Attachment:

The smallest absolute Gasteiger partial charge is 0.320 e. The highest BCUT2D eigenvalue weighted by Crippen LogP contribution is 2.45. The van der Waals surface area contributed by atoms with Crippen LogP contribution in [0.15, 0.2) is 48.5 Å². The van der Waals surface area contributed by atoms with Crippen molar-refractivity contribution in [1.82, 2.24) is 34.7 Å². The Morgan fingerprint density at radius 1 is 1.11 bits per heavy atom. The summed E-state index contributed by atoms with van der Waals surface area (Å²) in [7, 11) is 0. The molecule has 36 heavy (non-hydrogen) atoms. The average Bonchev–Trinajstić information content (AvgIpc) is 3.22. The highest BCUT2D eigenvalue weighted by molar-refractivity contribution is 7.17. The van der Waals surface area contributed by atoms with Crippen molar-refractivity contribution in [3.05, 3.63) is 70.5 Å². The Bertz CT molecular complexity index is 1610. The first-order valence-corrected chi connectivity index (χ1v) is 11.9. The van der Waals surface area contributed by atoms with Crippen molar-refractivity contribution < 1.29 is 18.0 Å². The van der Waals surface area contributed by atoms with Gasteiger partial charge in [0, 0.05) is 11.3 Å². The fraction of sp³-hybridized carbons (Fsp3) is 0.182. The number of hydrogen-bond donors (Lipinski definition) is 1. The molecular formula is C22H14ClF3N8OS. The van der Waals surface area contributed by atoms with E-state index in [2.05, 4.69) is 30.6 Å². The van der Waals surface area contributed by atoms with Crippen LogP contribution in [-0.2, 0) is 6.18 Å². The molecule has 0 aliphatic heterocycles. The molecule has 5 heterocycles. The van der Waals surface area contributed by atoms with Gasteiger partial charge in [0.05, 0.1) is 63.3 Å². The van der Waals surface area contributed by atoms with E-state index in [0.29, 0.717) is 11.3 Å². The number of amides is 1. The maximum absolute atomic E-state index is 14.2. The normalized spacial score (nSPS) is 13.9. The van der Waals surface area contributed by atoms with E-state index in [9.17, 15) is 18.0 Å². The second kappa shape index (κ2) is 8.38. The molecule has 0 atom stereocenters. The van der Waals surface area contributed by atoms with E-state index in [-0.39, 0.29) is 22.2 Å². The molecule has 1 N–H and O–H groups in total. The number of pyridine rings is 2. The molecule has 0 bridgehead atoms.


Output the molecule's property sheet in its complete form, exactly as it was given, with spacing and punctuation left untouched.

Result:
The smallest absolute Gasteiger partial charge is 0.320 e. The highest BCUT2D eigenvalue weighted by Crippen LogP contribution is 2.45. The van der Waals surface area contributed by atoms with Crippen LogP contribution in [0.15, 0.2) is 48.5 Å². The van der Waals surface area contributed by atoms with Crippen molar-refractivity contribution in [1.82, 2.24) is 34.7 Å². The Morgan fingerprint density at radius 1 is 1.11 bits per heavy atom. The summed E-state index contributed by atoms with van der Waals surface area (Å²) in [7, 11) is 0. The molecule has 36 heavy (non-hydrogen) atoms. The average Bonchev–Trinajstić information content (AvgIpc) is 3.22. The highest BCUT2D eigenvalue weighted by molar-refractivity contribution is 7.17. The van der Waals surface area contributed by atoms with Crippen molar-refractivity contribution in [3.05, 3.63) is 70.5 Å². The Bertz CT molecular complexity index is 1610. The first-order valence-corrected chi connectivity index (χ1v) is 11.9. The van der Waals surface area contributed by atoms with Crippen molar-refractivity contribution < 1.29 is 18.0 Å². The van der Waals surface area contributed by atoms with Gasteiger partial charge in [0, 0.05) is 11.3 Å². The fraction of sp³-hybridized carbons (Fsp3) is 0.182. The number of hydrogen-bond donors (Lipinski definition) is 1. The molecular formula is C22H14ClF3N8OS. The van der Waals surface area contributed by atoms with E-state index in [2.05, 4.69) is 30.6 Å². The van der Waals surface area contributed by atoms with Crippen LogP contribution in [-0.2, 0) is 6.18 Å². The molecule has 0 aliphatic heterocycles. The molecule has 5 heterocycles. The van der Waals surface area contributed by atoms with Gasteiger partial charge in [0.05, 0.1) is 63.3 Å². The van der Waals surface area contributed by atoms with E-state index in [0.29, 0.717) is 11.3 Å². The number of amides is 1. The maximum absolute atomic E-state index is 14.2. The normalized spacial score (nSPS) is 13.9. The van der Waals surface area contributed by atoms with E-state index in [9.17, 15) is 18.0 Å². The second kappa shape index (κ2) is 8.38. The molecule has 0 atom stereocenters. The van der Waals surface area contributed by atoms with E-state index in [-0.39, 0.29) is 22.2 Å². The molecule has 1 N–H and O–H groups in total. The number of pyridine rings is 2. The molecule has 0 bridgehead atoms.